Retired Episcopal bishop continues pilgrimmage
Retired Bishop William Spofford celebrated Easter Eucharist at St.
Peter’s Episcopal Church in La Grande and shared passages from his book,
“Pilgrim in Transition.” In its introduction he writes, “A classic
pilgrim is not a tourist, but a seeker. The pilgrim always desires
insights, relationships, revelation.”
Spofford was consecrated bishop of the Episcopal Diocese of Eastern Oregon in 1969 during a snowstorm in Ontario. Many remember Spofford arriving by motorcycle on his pilgrimages to the diocese’s outback parishes. For a man who grew up in Brooklyn, he knew how to cross the urban/rural divide.
The Rev. Canon John Peterson said in his forward to “Pilgrim in Transition,” “His life is a life of pilgrimage, alternating between urban and town/country cures.”
In 1980, Spofford crossed the rural/urban divide once more and moved to Washington, D.C., to serve as Bishop John Walker’s assistant. During his time in the nation’s capital he would visit the Ghandi Memorial and witness political protests along the way.
“I went to D.C. during the Iran hostage crisis. I would walk downhill from the Cathedral, through a park full of daffodils and past a mosque picketed by Sunnis and Shiites,” he said. “Further down the hill there was picketing at the British Embassy and a little further down from there and across from the embassy I would go to the Ghandi Memorial to honor him.”
Ghandi, too, was a pilgrim in transition and his peaceful ways influenced the future bishop. In 1931, Spofford shook Ghandi’s hand at Prince Albert Hall in London. His father was a clergyman and his family had been invited by the Bishop of Manchester, later Bishop of Canterbury, William Temple, to attend the event.
Spofford’s father was not only a priest, but the editor and publisher of The Witness, a radical church weekly, he said. Spofford lives out his own heart for social justice as a member of the ACLU, the League of Women Voters and Oregon United Nations Association.
Peterson’s forward says, “Bill Spofford has always been an articulate and concerned spokesperson, an activist for peace and social justice issues, two realities which he never separated.”
In 1994, U.S. Episcopal Presiding Bishop Edmond Browning appointed Spofford as bishop chaplain to St. George’s College in Jerusalem. For a year he and his wife, Polly, lived in the most disputed territory on earth surrounded by a variety of Christian, Muslim and Jewish traditions. While there, Browning asked Spofford to write daily meditations, which he compiled into his book, published in 1996.
Browning says in his preface, “These meditations are from the pen of one who continues on the pilgrim path with joy and faithfulness.”
So often a place of tumult, the Middle East, Spofford said, was relatively calm during his stay that came on the heels of the September 1993 meeting between Yassar Arafat and Yitzak Rabin on the White House lawn.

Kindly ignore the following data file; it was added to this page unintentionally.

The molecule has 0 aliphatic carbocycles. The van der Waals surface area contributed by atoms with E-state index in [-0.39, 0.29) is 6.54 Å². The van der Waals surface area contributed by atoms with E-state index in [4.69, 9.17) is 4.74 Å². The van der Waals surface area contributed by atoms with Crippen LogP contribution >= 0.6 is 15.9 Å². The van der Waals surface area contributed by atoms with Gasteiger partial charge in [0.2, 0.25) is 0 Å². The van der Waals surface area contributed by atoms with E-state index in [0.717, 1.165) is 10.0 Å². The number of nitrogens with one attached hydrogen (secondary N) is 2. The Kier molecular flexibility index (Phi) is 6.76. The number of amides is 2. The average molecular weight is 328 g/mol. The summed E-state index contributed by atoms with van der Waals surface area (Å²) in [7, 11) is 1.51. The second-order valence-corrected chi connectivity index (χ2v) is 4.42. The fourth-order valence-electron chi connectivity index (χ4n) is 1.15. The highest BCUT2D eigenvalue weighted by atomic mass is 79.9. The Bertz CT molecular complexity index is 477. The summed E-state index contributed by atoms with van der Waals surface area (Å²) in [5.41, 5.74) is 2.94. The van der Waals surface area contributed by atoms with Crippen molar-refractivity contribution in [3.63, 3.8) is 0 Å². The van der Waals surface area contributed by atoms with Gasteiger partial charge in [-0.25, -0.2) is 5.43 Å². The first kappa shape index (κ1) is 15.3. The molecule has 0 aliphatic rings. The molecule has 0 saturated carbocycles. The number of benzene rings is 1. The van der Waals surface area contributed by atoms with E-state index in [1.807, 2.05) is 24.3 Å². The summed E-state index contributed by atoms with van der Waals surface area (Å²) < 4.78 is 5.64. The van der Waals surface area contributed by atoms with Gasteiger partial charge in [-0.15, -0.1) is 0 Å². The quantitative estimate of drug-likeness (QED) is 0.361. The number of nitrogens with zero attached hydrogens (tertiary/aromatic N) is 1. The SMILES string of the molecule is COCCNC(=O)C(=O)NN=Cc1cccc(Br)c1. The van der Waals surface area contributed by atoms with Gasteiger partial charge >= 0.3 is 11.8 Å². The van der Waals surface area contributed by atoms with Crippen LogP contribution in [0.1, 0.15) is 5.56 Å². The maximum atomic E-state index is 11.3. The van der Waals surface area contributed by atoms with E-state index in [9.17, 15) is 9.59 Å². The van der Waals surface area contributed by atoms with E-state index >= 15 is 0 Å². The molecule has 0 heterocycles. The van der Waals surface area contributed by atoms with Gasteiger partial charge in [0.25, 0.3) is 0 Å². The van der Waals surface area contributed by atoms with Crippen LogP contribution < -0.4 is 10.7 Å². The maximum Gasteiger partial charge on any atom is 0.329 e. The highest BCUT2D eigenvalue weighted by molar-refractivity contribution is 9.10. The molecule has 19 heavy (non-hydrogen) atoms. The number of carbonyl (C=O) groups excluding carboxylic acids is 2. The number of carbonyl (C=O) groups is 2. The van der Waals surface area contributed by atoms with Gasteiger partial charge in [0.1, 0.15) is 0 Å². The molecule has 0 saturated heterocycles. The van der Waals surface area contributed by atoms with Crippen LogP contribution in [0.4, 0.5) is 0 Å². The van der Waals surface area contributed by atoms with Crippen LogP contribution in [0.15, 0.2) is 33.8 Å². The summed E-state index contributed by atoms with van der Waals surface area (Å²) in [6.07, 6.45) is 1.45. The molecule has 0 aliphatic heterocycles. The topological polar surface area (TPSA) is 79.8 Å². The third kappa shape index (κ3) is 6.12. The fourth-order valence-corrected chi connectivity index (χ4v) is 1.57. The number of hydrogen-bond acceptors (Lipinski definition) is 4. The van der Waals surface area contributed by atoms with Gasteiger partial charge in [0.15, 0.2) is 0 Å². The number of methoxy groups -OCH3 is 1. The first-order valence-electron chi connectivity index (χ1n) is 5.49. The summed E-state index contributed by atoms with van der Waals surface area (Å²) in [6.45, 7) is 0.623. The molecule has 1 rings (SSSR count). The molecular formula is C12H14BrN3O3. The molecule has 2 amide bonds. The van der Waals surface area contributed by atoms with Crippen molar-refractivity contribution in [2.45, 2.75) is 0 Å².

“So we went to Palestine/Israel during that year of transition,” he wrote. “Everything … the land, the farms, the cities and “The City,” the economy, the politics and the cultures were in transition. So were we!”
As chaplain, Spofford and Polly traveled to archeological sites in Sinai, swam in the Sea of Galilee and traveled with Bedouins. One day, ancient history and modern day turmoil came eerily together.
Spofford wrote, “Dotted about between Egyptian army posts and Bedouin encampments would be some of the oldest burial sites in the world. More recently, relics of the Sinai war between the Jewish state and Nasser’s forces were left. We were surprised on one occasion when we were preparing a desert Eucharist to discover that we were using a cliff side machine gun emplacement as our temporary altar.”
His time in Israel was not completely without violence. A backlash from the peace agreement created the “Machpala Massacre.”
Spofford wrote, “One morning, while Muslims were doing their prayer discipline in the mosque, Dr. Baruch Goldstein entered and sprayed the congregants with bullets from his Uzi. Many, of all ages, died. The furor and the fear were ferocious. In the melee Dr. Goldstein was killed.”
He saw some of the Palestinian/Israeli conflict firsthand while returning from the Gaza Strip into Jerusalem; Israeli soldiers manhandling grandmotherly types who fought back and scratched, he said.
“To go to Gaza is to go into one’s own confusion and anger, with a heavy dose of shame and guilt overlaying them,” he wrote.
Spofford finished writing his book of meditations after he returned to Oregon. Before it was published, Rabin was assassinated. Despite international efforts, the peace accord was collapsing. Palestine/Israel continued its painful process of transition.
A pilgrimage to the Holy Land is a dream most Christians never realize. Spofford said his time in Israel and traveling following St. Paul’s route through Turkey made a memorable impact.
“If someone was to approach me today and say they want to be ordained, I would tell them to go to St. George’s College in Jerusalem first,” Spofford said.
The bishop continues to live in Portland. His beloved Polly died a couple of years ago. He said he travels as much as he can, often with his youngest son, Dan. Father and son made their Easter pilgrimage this year to La Grande for Easter mass at St. Peter’s and spent a weekend at Ascension School in Cove, considered a holy place in its own right by many generations of Eastern Oregonians.